Trusting God's Abundance
We live in a time of unimaginable abundance. We do not always see it; but abundance is always present. Perhaps we are experiencing in America the greatest abundance the world has ever known. This is a time of amazing plenty.
Yet we live as though scarcity will be the rule. We fear scarcity. We read our Bibles with one eye on the daily Wall Street numbers. We pray for just $1,000 more each month or even each year. As the slick catalogues arrive in the mail every day between now and Christmas, we covet enough to spend and buy.
The witness of Scripture is one of God’s incredible generosities. Still, we worry about scarcity. Will there be enough for me? What about Social Security when I retire? Are my savings secure? Is my pension fund/IRA/401K secure? Should I start playing the lottery or Power Ball or the Publishers Clearing House sweepstakes just in case? Could I be walking around “lucky” and not even know it?
Is this an issue of faith for us this Thanksgiving season? Do I/we/you trust God’s abundance? Do we trust God’s marvelous promises? Or, are we inextricably connected to the world of things and financial security?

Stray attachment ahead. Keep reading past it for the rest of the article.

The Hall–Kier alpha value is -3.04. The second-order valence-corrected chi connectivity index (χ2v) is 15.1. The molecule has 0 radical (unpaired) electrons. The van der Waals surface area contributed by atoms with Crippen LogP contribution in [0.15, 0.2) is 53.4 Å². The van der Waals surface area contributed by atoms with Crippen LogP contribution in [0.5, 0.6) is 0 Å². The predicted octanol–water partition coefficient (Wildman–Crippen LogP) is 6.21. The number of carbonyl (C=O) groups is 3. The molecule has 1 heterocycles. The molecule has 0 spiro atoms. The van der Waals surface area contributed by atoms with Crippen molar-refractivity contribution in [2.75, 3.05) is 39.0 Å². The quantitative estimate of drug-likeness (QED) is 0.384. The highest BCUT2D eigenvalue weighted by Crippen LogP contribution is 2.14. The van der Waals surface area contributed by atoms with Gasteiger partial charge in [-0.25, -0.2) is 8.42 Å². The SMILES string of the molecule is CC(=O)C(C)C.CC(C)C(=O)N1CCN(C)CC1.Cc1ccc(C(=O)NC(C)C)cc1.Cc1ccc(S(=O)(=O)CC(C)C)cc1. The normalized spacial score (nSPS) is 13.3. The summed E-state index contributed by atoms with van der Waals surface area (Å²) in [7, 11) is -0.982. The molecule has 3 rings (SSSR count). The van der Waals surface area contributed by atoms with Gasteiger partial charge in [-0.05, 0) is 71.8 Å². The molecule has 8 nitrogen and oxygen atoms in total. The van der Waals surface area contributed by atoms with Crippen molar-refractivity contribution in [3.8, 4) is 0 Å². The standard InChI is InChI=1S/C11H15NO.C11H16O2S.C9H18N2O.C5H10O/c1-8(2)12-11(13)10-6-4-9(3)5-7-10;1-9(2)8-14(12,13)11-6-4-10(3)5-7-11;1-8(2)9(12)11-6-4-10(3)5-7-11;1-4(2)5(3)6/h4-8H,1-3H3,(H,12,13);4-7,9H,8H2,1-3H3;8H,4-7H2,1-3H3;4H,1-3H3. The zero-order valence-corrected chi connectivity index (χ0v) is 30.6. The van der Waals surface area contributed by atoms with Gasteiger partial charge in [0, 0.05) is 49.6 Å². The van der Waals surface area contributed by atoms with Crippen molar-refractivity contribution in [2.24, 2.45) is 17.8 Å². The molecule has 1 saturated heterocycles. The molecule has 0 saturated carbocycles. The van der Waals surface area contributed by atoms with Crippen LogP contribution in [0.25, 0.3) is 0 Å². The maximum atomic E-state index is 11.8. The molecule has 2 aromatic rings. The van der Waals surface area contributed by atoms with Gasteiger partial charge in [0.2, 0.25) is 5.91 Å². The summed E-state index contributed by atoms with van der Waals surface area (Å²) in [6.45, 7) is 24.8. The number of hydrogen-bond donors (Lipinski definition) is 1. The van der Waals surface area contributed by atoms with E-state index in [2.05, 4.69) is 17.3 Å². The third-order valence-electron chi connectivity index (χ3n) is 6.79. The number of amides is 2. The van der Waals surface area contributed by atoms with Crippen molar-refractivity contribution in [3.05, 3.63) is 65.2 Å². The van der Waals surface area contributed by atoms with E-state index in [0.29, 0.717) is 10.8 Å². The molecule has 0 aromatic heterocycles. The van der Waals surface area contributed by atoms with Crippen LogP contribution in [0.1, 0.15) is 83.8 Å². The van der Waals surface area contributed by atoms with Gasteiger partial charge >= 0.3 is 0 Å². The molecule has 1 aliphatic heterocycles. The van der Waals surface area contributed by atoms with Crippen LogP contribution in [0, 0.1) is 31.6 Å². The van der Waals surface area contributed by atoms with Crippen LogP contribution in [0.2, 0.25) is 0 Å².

Can you trust the Jesus who says, “It is the Father’s good pleasure to give you….?” (Luke 12:32)
Consider these principles:
- God always wants to give us sufficient to our needs. Not always our wants, but our needs. Some of the world’s people who live in basic simplicity already know this!
- What God supplies is more than enough. In fact, it seems to multiply. Not riches, but abundance.
- What God supplies cannot be hoarded. This may be the meaning of the manna in the desert story in Exodus with Moses and his people. God says to Moses, “I will teach my people the discipleship of trust. I will see if they trust me or not.” You can’t store or stockpile God’s gifts.
- What God supplies is meant to be shared. In one of the best loved stories of Jesus, five loaves and two fish seem hardly adequate for the disciples. But when God’s abundance is shared (and in the hands of Jesus), there is enough for all. (Is this story recorded in all four gospels for a reason?) If bread is blessed, broken, and shared, there is enough.
This week, one Facebook post read: “Black Friday: because only in America will people trample each other for sales exactly one day after being thankful for what they already have.”
Will you live out the liturgy of God’s abundance in these late November days? Or will you be distracted by the demons of scarcity? Someone has said, “The power of the future lies in the hands, not of those who believe in scarcity, but of those who trust God’s abundance.”Bear witness to this God each new day. Be a leader in a theology of sufficiency. That will make your Thanksgiving season this year very special indeed!
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